2. Yellowstone National Park
Yellowstone has the largest concentration of watchable wildlife in the lower 48 states. The animals are spread out over the park, so you’ll have to visit certain areas to see specific animals. For example, you’re more likely to run into an elk herd in the Mammoth area. You should be able to see a grizzly bear or two while cruising through the open valleys of the Park or a black bear when on Washburn Pass. The only free-ranging bison herd in the lower 48 states will almost always be found in Hayden Valley, often blocking the road.
As they are located 600 miles off the coast of Ecuador, for any species to arrive here they would have had to fly, swim, or been brought there by sailors. More often than not, large animals reside at the top of the food chain, but with these types of animals not being able to make the journey to these islands, many of the animals lack predators and, as a result, they are not fearful of humans. Here you can snorkel alongside the marine iguana, walk quietly among the islands’ Galapagos tortoises, or go birdwatching for frigatebirds, albatrosses, Galapagos penguins, and blue-footed boobies.
4. Amazon River Basin
Over one-third of all the animal species in the world are thought to reside in the Amazon rainforest. Home to amphibians, birds, reptiles, primates, capybaras, tapirs, and jaguars, you’ll definitely have some sort of wild encounter on a trip through the Amazon. To add to this, there are more species of fish in the Amazon River than what has been counted in the entire Atlantic Ocean. In the river, alongside these fish, there are also manatees and river dolphins. To add to this, there are over 4,000 species of butterflies in the jungle.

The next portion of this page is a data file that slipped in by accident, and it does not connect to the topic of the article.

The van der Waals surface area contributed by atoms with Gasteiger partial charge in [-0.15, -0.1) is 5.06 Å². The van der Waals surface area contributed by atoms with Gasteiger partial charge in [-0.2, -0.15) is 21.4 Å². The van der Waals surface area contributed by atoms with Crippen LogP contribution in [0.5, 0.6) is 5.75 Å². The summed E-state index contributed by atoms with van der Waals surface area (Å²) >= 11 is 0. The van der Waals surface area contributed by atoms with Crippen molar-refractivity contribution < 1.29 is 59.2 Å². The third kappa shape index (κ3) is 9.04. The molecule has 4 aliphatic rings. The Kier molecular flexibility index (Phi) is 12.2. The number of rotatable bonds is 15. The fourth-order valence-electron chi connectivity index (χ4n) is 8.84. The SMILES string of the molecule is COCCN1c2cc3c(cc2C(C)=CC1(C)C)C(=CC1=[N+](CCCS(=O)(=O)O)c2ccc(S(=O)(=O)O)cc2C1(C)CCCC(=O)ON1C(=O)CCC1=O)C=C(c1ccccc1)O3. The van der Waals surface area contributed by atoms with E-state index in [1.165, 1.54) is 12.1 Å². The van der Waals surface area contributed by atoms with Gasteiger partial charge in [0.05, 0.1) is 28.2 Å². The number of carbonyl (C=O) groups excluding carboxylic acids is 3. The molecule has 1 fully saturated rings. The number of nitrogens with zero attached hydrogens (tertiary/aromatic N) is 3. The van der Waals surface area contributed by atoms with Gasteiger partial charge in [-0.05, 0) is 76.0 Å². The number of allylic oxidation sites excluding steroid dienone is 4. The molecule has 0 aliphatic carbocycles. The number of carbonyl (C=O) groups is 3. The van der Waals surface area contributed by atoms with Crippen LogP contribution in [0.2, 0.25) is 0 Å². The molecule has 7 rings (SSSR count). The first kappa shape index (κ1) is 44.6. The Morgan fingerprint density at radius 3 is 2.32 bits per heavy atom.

With the largest state park system in America and 65% of the state being managed by the Federal government, Alaska really is an unspoiled safe haven for wildlife. Land animals to keep a look out for include black, grizzly, and polar bears, moose, caribou, mountain goats, coyotes, foxes, and bald eagles. If you’re off on a boat, you’re likely to spot humpback and killer whales, dolphins, seals, otters, sea lions, puffins, oyster-catchers, and kittiwakes.
An array of amazing wildlife call Kenya home, but none are as popular as “The Big Five.” This includes lions, elephants, rhinos, buffaloes, and leopards. Once you have spotted these amazing creatures, you can devote your time to seeing giraffes, cheetahs, hyenas, baboons, hippos, wildebeest, and much more. The Masai Mara Game Reserve, the most popular wildlife park in Kenya, is where you can witness the incredible migration of millions of wildebeest and zebras from July through to October.
7. South Dakota
Custer State Park is home to animals big and small from the brawny bison to the passive prairie dog. Somewhere in between these two mammals is the infamous begging burro – a donkey that’s not native to the Black Hills. These animals are descendants of the herd of burros that once hauled visitors to the top of Harney Peak. Once the rides stopped, the burros were released into Custer State Park where they have now become a popular attraction. You’ll also find elk, turkeys, mountain goats, and bighorn sheep in this park.
Namibia has 26 parks and reserves making it the forefront of wildlife conservation. Many populations of Namibian wildlife have decreased over the years due to human-wildlife conflicts, and communal conservancies are fighting wildlife destruction through education, ecotourism, and protection of habitat and migration routes. Due to these NGOs, the government, and other entities, populations of black rhinos, cheetahs, lions, zebras, and other native wildlife have been restored to the world’s richest dry land.